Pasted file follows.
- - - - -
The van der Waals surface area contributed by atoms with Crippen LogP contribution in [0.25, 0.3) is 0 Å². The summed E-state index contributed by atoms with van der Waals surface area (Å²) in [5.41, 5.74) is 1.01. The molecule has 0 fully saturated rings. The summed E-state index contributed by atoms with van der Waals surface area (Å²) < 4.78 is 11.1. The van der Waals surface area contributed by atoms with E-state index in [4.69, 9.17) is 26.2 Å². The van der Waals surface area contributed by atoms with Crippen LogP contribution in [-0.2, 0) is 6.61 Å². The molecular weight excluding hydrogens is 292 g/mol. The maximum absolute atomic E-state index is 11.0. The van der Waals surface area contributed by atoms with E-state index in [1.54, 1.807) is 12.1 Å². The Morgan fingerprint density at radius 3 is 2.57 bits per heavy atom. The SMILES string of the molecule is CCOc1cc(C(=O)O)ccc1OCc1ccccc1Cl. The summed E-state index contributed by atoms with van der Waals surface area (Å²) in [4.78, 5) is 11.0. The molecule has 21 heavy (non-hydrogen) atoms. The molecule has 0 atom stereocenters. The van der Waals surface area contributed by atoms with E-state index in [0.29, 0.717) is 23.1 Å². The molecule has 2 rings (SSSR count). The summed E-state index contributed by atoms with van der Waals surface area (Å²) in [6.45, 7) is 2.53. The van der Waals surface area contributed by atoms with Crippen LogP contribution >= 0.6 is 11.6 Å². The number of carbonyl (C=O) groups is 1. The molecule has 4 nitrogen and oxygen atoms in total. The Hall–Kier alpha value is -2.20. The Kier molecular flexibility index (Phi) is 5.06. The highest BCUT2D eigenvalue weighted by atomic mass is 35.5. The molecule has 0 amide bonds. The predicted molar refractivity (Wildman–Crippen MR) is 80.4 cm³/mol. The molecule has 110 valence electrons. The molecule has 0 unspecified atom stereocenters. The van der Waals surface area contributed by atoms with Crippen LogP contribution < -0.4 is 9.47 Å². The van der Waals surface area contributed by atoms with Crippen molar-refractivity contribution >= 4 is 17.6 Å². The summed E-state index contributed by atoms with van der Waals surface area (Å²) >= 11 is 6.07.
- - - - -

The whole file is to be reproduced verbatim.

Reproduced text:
The van der Waals surface area contributed by atoms with Crippen LogP contribution in [0.25, 0.3) is 0 Å². The summed E-state index contributed by atoms with van der Waals surface area (Å²) in [5.41, 5.74) is 1.01. The molecule has 0 fully saturated rings. The summed E-state index contributed by atoms with van der Waals surface area (Å²) < 4.78 is 11.1. The van der Waals surface area contributed by atoms with E-state index in [4.69, 9.17) is 26.2 Å². The van der Waals surface area contributed by atoms with Crippen LogP contribution in [-0.2, 0) is 6.61 Å². The molecular weight excluding hydrogens is 292 g/mol. The maximum absolute atomic E-state index is 11.0. The van der Waals surface area contributed by atoms with E-state index in [1.54, 1.807) is 12.1 Å². The Morgan fingerprint density at radius 3 is 2.57 bits per heavy atom. The SMILES string of the molecule is CCOc1cc(C(=O)O)ccc1OCc1ccccc1Cl. The summed E-state index contributed by atoms with van der Waals surface area (Å²) in [4.78, 5) is 11.0. The molecule has 21 heavy (non-hydrogen) atoms. The molecule has 0 atom stereocenters. The van der Waals surface area contributed by atoms with E-state index in [0.29, 0.717) is 23.1 Å². The molecule has 2 rings (SSSR count). The summed E-state index contributed by atoms with van der Waals surface area (Å²) in [6.45, 7) is 2.53. The van der Waals surface area contributed by atoms with Crippen LogP contribution >= 0.6 is 11.6 Å². The number of carbonyl (C=O) groups is 1. The molecule has 4 nitrogen and oxygen atoms in total. The Hall–Kier alpha value is -2.20. The Kier molecular flexibility index (Phi) is 5.06. The highest BCUT2D eigenvalue weighted by atomic mass is 35.5. The molecule has 0 amide bonds. The predicted molar refractivity (Wildman–Crippen MR) is 80.4 cm³/mol. The molecule has 110 valence electrons. The molecule has 0 unspecified atom stereocenters. The van der Waals surface area contributed by atoms with Crippen LogP contribution < -0.4 is 9.47 Å². The van der Waals surface area contributed by atoms with Crippen molar-refractivity contribution >= 4 is 17.6 Å². The summed E-state index contributed by atoms with van der Waals surface area (Å²) >= 11 is 6.07.